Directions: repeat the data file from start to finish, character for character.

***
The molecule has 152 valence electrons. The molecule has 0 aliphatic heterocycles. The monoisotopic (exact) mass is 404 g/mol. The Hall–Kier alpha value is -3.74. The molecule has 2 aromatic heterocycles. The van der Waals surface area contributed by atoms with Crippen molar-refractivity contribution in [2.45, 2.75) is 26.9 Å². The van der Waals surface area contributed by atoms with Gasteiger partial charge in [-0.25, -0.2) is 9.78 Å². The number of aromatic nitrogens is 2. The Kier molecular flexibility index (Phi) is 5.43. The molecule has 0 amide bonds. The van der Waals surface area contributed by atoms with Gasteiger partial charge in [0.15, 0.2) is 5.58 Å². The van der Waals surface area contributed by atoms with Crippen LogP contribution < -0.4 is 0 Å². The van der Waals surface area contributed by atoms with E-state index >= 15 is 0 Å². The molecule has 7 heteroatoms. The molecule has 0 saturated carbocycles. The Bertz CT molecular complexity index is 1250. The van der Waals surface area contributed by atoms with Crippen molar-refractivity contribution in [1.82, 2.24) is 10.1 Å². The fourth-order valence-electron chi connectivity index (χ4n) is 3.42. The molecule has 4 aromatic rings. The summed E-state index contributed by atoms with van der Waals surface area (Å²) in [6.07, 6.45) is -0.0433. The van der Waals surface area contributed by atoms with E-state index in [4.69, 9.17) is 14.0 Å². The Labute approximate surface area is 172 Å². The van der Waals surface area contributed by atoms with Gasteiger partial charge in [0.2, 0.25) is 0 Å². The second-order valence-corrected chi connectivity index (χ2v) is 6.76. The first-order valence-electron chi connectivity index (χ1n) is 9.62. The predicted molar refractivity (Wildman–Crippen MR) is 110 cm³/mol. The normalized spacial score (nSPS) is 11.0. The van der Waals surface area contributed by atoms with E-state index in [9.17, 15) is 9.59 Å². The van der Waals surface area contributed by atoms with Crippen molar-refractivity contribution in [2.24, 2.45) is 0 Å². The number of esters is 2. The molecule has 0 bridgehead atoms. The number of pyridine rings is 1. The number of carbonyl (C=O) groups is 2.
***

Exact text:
The molecule has 152 valence electrons. The molecule has 0 aliphatic heterocycles. The monoisotopic (exact) mass is 404 g/mol. The Hall–Kier alpha value is -3.74. The molecule has 2 aromatic heterocycles. The van der Waals surface area contributed by atoms with Crippen molar-refractivity contribution in [2.45, 2.75) is 26.9 Å². The van der Waals surface area contributed by atoms with Gasteiger partial charge in [-0.25, -0.2) is 9.78 Å². The number of aromatic nitrogens is 2. The Kier molecular flexibility index (Phi) is 5.43. The molecule has 0 amide bonds. The van der Waals surface area contributed by atoms with Gasteiger partial charge in [0.15, 0.2) is 5.58 Å². The van der Waals surface area contributed by atoms with Crippen LogP contribution < -0.4 is 0 Å². The van der Waals surface area contributed by atoms with E-state index >= 15 is 0 Å². The molecule has 7 heteroatoms. The molecule has 0 saturated carbocycles. The Bertz CT molecular complexity index is 1250. The van der Waals surface area contributed by atoms with Crippen molar-refractivity contribution in [1.82, 2.24) is 10.1 Å². The fourth-order valence-electron chi connectivity index (χ4n) is 3.42. The molecule has 4 aromatic rings. The summed E-state index contributed by atoms with van der Waals surface area (Å²) in [6.07, 6.45) is -0.0433. The van der Waals surface area contributed by atoms with E-state index in [4.69, 9.17) is 14.0 Å². The Labute approximate surface area is 172 Å². The van der Waals surface area contributed by atoms with Gasteiger partial charge in [0.2, 0.25) is 0 Å². The second-order valence-corrected chi connectivity index (χ2v) is 6.76. The first-order valence-electron chi connectivity index (χ1n) is 9.62. The predicted molar refractivity (Wildman–Crippen MR) is 110 cm³/mol. The normalized spacial score (nSPS) is 11.0. The van der Waals surface area contributed by atoms with E-state index in [9.17, 15) is 9.59 Å². The van der Waals surface area contributed by atoms with Crippen molar-refractivity contribution in [2.24, 2.45) is 0 Å². The number of esters is 2. The molecule has 0 bridgehead atoms. The number of pyridine rings is 1. The number of carbonyl (C=O) groups is 2.